Frankfurt: The electronic Xetra DAX index dropped nearly 2 percent with Daimler-Benz AG almost the only bright spot, hitting a record high in the morning and closing some 6 percent higher. The Xetra shed 99.73 points, 1.89 percent, to 5,164.89. Earlier, the floor DAX closed down 43.57 points, 0.83 percent, at 5,186.23. Despite the decline in German shares, all eyes were on Daimler-Benz following news that it will merge with Chrysler, the third-biggest car maker in the United States. Daimler-Benz advanced to a record high of 217 marks before shedding much of its gains, closing up 6.60 marks, or 3.41 percent, at 200 marks. Daimler's previous life high was 198 marks. "It's very good news for the shares. However, you have to expect to see profit taking," one trader said. "Analysts are saying the share could go up as high as 220 or 230 marks. It's possible if the market plays along." Other car shares were buoyed by the news. Volkswagen AG, Europe's largest carmaker, advanced seven marks to 1,448 but rival BMW AG fell 94 marks to 1,966.
Paris: French stocks also tracked losses on Thursday, with the blue-chip CAC 40 index ended down 1.04 percent, dropping 41.09 points to close at 3,906.36.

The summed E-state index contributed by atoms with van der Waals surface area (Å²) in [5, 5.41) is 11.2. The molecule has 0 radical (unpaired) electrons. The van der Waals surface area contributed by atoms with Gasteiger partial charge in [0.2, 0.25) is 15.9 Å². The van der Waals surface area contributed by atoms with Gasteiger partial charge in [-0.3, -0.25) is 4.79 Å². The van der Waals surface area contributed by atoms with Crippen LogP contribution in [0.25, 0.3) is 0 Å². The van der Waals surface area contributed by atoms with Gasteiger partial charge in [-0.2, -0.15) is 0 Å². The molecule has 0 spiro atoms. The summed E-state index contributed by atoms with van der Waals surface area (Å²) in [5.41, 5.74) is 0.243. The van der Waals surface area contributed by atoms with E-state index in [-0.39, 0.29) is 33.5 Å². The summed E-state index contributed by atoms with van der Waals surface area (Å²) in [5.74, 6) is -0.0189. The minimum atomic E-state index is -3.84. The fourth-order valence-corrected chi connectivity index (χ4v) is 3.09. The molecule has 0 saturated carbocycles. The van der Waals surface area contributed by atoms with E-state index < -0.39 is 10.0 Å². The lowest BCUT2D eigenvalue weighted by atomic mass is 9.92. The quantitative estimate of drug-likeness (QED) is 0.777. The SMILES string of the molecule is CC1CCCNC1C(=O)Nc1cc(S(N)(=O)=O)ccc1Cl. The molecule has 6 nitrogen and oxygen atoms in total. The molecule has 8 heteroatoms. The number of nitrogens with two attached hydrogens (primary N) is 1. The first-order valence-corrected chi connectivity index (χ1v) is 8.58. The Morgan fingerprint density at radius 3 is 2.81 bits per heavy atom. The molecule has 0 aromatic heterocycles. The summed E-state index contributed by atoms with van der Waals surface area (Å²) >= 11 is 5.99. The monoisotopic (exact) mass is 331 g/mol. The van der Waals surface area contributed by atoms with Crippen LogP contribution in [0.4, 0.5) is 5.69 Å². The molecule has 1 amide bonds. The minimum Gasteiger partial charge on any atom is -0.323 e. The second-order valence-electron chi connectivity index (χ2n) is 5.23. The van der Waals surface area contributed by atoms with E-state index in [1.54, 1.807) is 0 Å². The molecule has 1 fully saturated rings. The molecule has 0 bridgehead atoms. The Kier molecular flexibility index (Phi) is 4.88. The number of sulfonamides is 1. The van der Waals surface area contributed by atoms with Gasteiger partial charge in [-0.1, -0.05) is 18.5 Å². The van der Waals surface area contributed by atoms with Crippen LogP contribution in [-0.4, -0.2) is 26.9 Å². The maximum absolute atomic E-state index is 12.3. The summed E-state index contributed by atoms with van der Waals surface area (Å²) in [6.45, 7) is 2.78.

Hong Kong: The key index in Hong Kong plunged through a critical support level of 10,000 points. Growing tensions in Indonesia, coupled with a threat of strikes in South Korea and concerns about a rate increase in the United States, all helped drag the market sharply down, dealers said. Share prices plunged for the fourth consecutive session, with the key index ended at its lowest level since January. The blue-chip Hang Seng Index dipped below 10,000 when the market opened, losing more than 250 points at one point during the morning session. It recovered some lost ground in the afternoon to end at 9,971.93 points, down 1.4 percent, from the previous close. "There is a fear that interest rates might go up in the U.S. Besides, the continuing situation in Indonesia worries people a lot,' said Sean Li, a trader at Amsteel Securities (Hong Kong) Ltd.
Tokyo: In Japan, the region's economic turmoil and the weak outlook for Japanese corporate earnings also sent share prices lower for the third consecutive day. The benchmark 225-issue Nikkei Stock Average shed 0.66 percent, closing at 15,143.03. On top of a 40.16-point fall on Friday, it shed 357.26 points, or 2.29 percent, on Wednesday. Japanese financial markets were closed Monday and Tuesday for national holidays. "The market is heading to test its lows at the bottom of the 14,000 range," said Jason James, strategist at HSBC James Capel Securities.
Seoul: Share prices in South Korea closed up in what analysts saw as a rebound from recent sharp falls. The key index closed up 3.24 points at 379.47.